Westerners have become familiar with many Japanese aesthetic concepts such as wabi, sabi, and kawaii, but the concept of kehai (気配) as a driving force in art is relatively unknown. Master photographer Yukihito Masuura, whose photos are in the private collection of the Emperor of Japan as well as the National Library of France, will explain and demonstrate how kehai – the concept of "Invisible Indications" – has influenced his life’s work recording the masterpieces of both Western sculpture and sacred Shinto architecture.
Very few artists have been allowed to photograph in both the tightly controlled sanctuaries of Europe’s leading museums as well as Japan’s most sacred Shinto shrines. Mr. Masuura will discuss his career in photography as he presents a slide show of his photographic work, ranging from Western sculpture to Japanese sacred architecture undergoing cyclical reconstructions dating back more than a thousand years. He will show examples to explain how kehai has influenced his work, and what it means in the context of documenting the continuing traditions of both Japan and the West.
Mr. Masuura will be happy to autograph copies of his works brought to this event, but there will be no books available for sale at this time.
For those wishing to view Mr. Masuura’s actual photographs in an exhibition setting, a reception will be held from 6:30pm to 8:30pm the following evening, Wednesday April 3rd, at Foto Care Rental, located at 43 West 22nd Street (b/n 5th and 6th). The exhibition will run until April 6th, 2019.
Registration and Reception: 6:00 to 6:30 pm
Presentation: 6:30 to 7:30 pm
Artist Q&A: 7:30 to 8 pm
Note: Entrances to 5 Bryant Park are on 40th and 41st Streets, between 6th and Broadway – NOT on 6th Ave.
Please note that no refunds will be issued.
Born in Tokyo in 1963, Yukihito Masuura moved to Paris at age 18 to pursue his dream of a career in photography, by seeking employment as the assistant to Guy Bourdin, the renowned photographer of Vogue Paris. He then focused his attention to the works of such Western artists as Aristide Maillol, Antoine Bourdelle and Auguste Rodin, developing a unique personal aesthetic to transform three-dimensional artifacts into two-dimensional art, via the application of natural light and refined camera movements.
Subsequently commissioned to photograph the collections of such major art museums as the Louvre, the Musée d’Art Moderne de la Ville de Paris, and the Musée Rodin, Masuura was requested in 1988 to add more than thirty of his works to the permanent collection of the Bibliothèque nationale de France (National Library of France). A seven year project to photograph all of Michelangelo’s sculptures followed (1994-2001), resulting in his stunning “GENESIS” solo exhibitions held in Florence’s Casa Buonarotti and the Tokyo Metropolitan Museum of Photography, which dramatically illustrate the importance of natural light and shadows to the photographic interpretation of solid objects, corroborating Michelangelo’s belief in light as “The Hand of God.” It was during this period that Masuura came to realize the importance of kehai – “The Invisible Indication” – as a guiding principle in his use of light.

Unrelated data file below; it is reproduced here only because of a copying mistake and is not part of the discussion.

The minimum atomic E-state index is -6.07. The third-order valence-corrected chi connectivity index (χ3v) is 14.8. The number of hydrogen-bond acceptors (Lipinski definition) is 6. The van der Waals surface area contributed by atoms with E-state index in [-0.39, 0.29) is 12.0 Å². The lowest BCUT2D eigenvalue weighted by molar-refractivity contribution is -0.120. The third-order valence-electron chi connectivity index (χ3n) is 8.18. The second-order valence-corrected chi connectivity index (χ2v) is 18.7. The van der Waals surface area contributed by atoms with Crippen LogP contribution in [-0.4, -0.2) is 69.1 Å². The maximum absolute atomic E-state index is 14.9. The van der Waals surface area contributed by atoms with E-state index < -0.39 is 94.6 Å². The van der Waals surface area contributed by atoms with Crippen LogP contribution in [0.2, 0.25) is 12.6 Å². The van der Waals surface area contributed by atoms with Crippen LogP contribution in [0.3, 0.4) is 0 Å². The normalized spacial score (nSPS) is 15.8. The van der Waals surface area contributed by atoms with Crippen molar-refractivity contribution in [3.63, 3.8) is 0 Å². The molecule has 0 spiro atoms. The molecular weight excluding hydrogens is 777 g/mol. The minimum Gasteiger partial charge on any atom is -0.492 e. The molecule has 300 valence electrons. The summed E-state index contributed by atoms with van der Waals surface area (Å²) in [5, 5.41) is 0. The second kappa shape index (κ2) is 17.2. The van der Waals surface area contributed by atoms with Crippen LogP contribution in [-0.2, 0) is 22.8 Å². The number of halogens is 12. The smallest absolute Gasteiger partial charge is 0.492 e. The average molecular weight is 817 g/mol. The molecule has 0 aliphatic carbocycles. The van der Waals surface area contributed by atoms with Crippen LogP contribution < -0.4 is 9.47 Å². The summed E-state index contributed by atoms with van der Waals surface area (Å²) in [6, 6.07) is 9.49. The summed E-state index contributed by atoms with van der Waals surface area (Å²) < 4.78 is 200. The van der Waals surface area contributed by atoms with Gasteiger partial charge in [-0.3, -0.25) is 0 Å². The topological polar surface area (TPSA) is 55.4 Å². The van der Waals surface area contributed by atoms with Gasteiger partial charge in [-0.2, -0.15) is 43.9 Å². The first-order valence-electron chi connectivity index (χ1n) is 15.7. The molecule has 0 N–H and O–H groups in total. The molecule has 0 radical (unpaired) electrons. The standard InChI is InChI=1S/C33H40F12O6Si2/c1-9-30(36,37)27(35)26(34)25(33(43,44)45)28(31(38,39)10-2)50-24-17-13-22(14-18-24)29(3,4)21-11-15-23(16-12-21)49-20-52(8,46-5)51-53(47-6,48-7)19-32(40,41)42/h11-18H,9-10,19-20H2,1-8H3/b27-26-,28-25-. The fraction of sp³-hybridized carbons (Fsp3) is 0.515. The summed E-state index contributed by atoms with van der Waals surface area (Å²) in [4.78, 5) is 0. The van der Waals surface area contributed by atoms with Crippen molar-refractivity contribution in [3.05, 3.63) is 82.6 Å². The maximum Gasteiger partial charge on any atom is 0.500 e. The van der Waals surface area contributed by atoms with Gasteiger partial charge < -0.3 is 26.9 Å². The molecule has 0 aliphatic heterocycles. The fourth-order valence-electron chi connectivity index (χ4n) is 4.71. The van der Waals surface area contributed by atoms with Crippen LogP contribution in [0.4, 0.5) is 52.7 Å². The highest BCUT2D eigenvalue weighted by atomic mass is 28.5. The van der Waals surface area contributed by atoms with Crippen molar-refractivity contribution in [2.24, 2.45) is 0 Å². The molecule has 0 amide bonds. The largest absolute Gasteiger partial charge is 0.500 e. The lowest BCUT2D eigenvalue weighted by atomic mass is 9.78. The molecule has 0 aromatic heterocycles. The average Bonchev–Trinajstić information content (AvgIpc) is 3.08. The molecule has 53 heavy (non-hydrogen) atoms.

In 2006, Masuura commenced his next major project, documenting the cyclical reconstruction and reconsecration of Japan’s most sacred Shinto shrines, Izumo Oyashiro (about every 60 years) and Ise Jingu (every 20 years). This religious tradition, Sengu, dates back more than 1300 years, and not only preserves the artisanal skills required for continuity in Japan’s architectural aesthetics, but also highlights the Japanese aesthetics of wood, paper, textiles and natural light as an artistic symbiosis with nature. Masuura uses custom-made traditional Japanese paper Washi for his exhibition prints.
“I would like to show the world the evidence that it is possible to continue beauty and maintain a sustainable society for more than 1000 years” stated Masuura for this event.
Masuura’s works are included in museums and private collections world-wide, including the private library of Their Majesties the Emperor and Empress of Japan. He was awarded the prestigious Salon d’Automne in 1987.
CEO of Photographers Associates Tokyo, LLC
Mr. Masuura will be introduced by Mr. Tatsuo Ito, former Chairman of National Geographic Japan, and currently CEO of Photographers Associates Tokyo, LLC. Mr. Ito is renowned among his peers in the global photography industry as a leading discoverer and supporter of Japan’s most talented photographers.
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